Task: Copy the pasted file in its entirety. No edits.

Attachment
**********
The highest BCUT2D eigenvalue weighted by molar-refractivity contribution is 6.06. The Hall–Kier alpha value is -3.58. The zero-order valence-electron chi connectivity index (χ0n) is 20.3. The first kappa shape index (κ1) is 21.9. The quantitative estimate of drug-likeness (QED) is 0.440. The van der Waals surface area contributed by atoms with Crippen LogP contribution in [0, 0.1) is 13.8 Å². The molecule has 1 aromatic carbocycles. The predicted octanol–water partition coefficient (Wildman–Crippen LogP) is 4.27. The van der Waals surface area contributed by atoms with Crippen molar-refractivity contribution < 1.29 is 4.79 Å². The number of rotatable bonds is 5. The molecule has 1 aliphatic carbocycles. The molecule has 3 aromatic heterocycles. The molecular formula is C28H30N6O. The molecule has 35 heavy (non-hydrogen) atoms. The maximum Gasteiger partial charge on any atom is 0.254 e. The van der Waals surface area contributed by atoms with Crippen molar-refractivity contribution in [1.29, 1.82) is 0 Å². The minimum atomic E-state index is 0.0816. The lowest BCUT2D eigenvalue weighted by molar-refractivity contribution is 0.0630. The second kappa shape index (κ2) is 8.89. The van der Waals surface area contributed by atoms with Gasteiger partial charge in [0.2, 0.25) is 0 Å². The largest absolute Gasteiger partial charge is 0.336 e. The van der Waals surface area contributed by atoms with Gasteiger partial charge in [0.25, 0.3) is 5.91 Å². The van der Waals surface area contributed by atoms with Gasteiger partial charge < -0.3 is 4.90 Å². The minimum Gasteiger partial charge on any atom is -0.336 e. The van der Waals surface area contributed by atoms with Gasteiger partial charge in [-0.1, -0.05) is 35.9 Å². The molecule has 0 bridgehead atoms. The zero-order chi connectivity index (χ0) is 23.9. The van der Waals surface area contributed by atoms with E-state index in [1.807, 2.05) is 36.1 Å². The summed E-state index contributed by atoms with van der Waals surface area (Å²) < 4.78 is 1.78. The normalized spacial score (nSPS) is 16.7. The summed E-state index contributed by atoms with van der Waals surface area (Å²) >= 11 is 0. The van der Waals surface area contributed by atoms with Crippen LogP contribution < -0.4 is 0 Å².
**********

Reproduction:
The highest BCUT2D eigenvalue weighted by molar-refractivity contribution is 6.06. The Hall–Kier alpha value is -3.58. The zero-order valence-electron chi connectivity index (χ0n) is 20.3. The first kappa shape index (κ1) is 21.9. The quantitative estimate of drug-likeness (QED) is 0.440. The van der Waals surface area contributed by atoms with Crippen LogP contribution in [0, 0.1) is 13.8 Å². The molecule has 1 aromatic carbocycles. The predicted octanol–water partition coefficient (Wildman–Crippen LogP) is 4.27. The van der Waals surface area contributed by atoms with Crippen molar-refractivity contribution < 1.29 is 4.79 Å². The number of rotatable bonds is 5. The molecule has 1 aliphatic carbocycles. The molecule has 3 aromatic heterocycles. The molecular formula is C28H30N6O. The molecule has 35 heavy (non-hydrogen) atoms. The maximum Gasteiger partial charge on any atom is 0.254 e. The van der Waals surface area contributed by atoms with Crippen molar-refractivity contribution in [1.29, 1.82) is 0 Å². The minimum atomic E-state index is 0.0816. The lowest BCUT2D eigenvalue weighted by molar-refractivity contribution is 0.0630. The second kappa shape index (κ2) is 8.89. The van der Waals surface area contributed by atoms with Gasteiger partial charge in [0.2, 0.25) is 0 Å². The largest absolute Gasteiger partial charge is 0.336 e. The van der Waals surface area contributed by atoms with Gasteiger partial charge in [0.25, 0.3) is 5.91 Å². The van der Waals surface area contributed by atoms with Gasteiger partial charge < -0.3 is 4.90 Å². The minimum Gasteiger partial charge on any atom is -0.336 e. The van der Waals surface area contributed by atoms with Gasteiger partial charge in [-0.1, -0.05) is 35.9 Å². The molecule has 0 bridgehead atoms. The zero-order chi connectivity index (χ0) is 23.9. The van der Waals surface area contributed by atoms with E-state index in [1.807, 2.05) is 36.1 Å². The summed E-state index contributed by atoms with van der Waals surface area (Å²) < 4.78 is 1.78. The normalized spacial score (nSPS) is 16.7. The summed E-state index contributed by atoms with van der Waals surface area (Å²) >= 11 is 0. The van der Waals surface area contributed by atoms with Crippen LogP contribution < -0.4 is 0 Å².